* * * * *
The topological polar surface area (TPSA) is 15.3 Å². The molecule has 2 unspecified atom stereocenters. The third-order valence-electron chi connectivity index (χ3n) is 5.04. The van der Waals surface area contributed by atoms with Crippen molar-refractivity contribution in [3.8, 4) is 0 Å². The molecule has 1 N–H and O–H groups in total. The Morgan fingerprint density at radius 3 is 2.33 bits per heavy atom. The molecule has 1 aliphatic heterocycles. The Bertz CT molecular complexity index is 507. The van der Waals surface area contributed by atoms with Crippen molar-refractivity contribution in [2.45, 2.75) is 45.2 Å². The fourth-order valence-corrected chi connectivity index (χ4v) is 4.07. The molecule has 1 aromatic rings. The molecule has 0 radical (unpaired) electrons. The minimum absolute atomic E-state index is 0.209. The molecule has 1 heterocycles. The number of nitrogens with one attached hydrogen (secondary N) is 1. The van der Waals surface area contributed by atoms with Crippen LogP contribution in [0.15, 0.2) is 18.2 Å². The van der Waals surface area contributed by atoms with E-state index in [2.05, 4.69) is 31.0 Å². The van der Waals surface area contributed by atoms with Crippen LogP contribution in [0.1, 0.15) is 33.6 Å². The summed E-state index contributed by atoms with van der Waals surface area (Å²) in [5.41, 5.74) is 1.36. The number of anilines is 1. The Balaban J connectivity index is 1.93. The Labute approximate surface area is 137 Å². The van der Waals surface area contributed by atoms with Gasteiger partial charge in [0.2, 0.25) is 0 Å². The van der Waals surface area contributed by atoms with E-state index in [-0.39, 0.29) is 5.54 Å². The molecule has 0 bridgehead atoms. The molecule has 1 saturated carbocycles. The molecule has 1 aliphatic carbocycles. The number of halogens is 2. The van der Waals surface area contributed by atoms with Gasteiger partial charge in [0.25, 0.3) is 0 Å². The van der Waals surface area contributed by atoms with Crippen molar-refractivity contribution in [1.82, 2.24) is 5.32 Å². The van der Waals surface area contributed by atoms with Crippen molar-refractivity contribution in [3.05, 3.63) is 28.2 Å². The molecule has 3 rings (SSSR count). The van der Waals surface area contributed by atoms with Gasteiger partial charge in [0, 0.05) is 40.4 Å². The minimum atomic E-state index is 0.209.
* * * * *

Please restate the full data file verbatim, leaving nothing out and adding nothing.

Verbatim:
The topological polar surface area (TPSA) is 15.3 Å². The molecule has 2 unspecified atom stereocenters. The third-order valence-electron chi connectivity index (χ3n) is 5.04. The van der Waals surface area contributed by atoms with Crippen molar-refractivity contribution in [3.8, 4) is 0 Å². The molecule has 1 N–H and O–H groups in total. The Morgan fingerprint density at radius 3 is 2.33 bits per heavy atom. The molecule has 1 aliphatic heterocycles. The Bertz CT molecular complexity index is 507. The van der Waals surface area contributed by atoms with Crippen molar-refractivity contribution in [2.45, 2.75) is 45.2 Å². The fourth-order valence-corrected chi connectivity index (χ4v) is 4.07. The molecule has 1 aromatic rings. The molecule has 0 radical (unpaired) electrons. The minimum absolute atomic E-state index is 0.209. The molecule has 1 heterocycles. The number of nitrogens with one attached hydrogen (secondary N) is 1. The van der Waals surface area contributed by atoms with Crippen LogP contribution in [0.15, 0.2) is 18.2 Å². The van der Waals surface area contributed by atoms with E-state index in [2.05, 4.69) is 31.0 Å². The van der Waals surface area contributed by atoms with Crippen LogP contribution in [0.1, 0.15) is 33.6 Å². The summed E-state index contributed by atoms with van der Waals surface area (Å²) in [5.41, 5.74) is 1.36. The number of anilines is 1. The Balaban J connectivity index is 1.93. The Labute approximate surface area is 137 Å². The van der Waals surface area contributed by atoms with Gasteiger partial charge in [0.2, 0.25) is 0 Å². The van der Waals surface area contributed by atoms with E-state index in [-0.39, 0.29) is 5.54 Å². The molecule has 0 bridgehead atoms. The molecule has 1 saturated carbocycles. The molecule has 1 aliphatic carbocycles. The number of halogens is 2. The van der Waals surface area contributed by atoms with Gasteiger partial charge in [0.25, 0.3) is 0 Å². The van der Waals surface area contributed by atoms with Crippen molar-refractivity contribution in [1.82, 2.24) is 5.32 Å². The van der Waals surface area contributed by atoms with Crippen molar-refractivity contribution in [3.05, 3.63) is 28.2 Å². The molecule has 3 rings (SSSR count). The van der Waals surface area contributed by atoms with Gasteiger partial charge in [0, 0.05) is 40.4 Å². The minimum atomic E-state index is 0.209.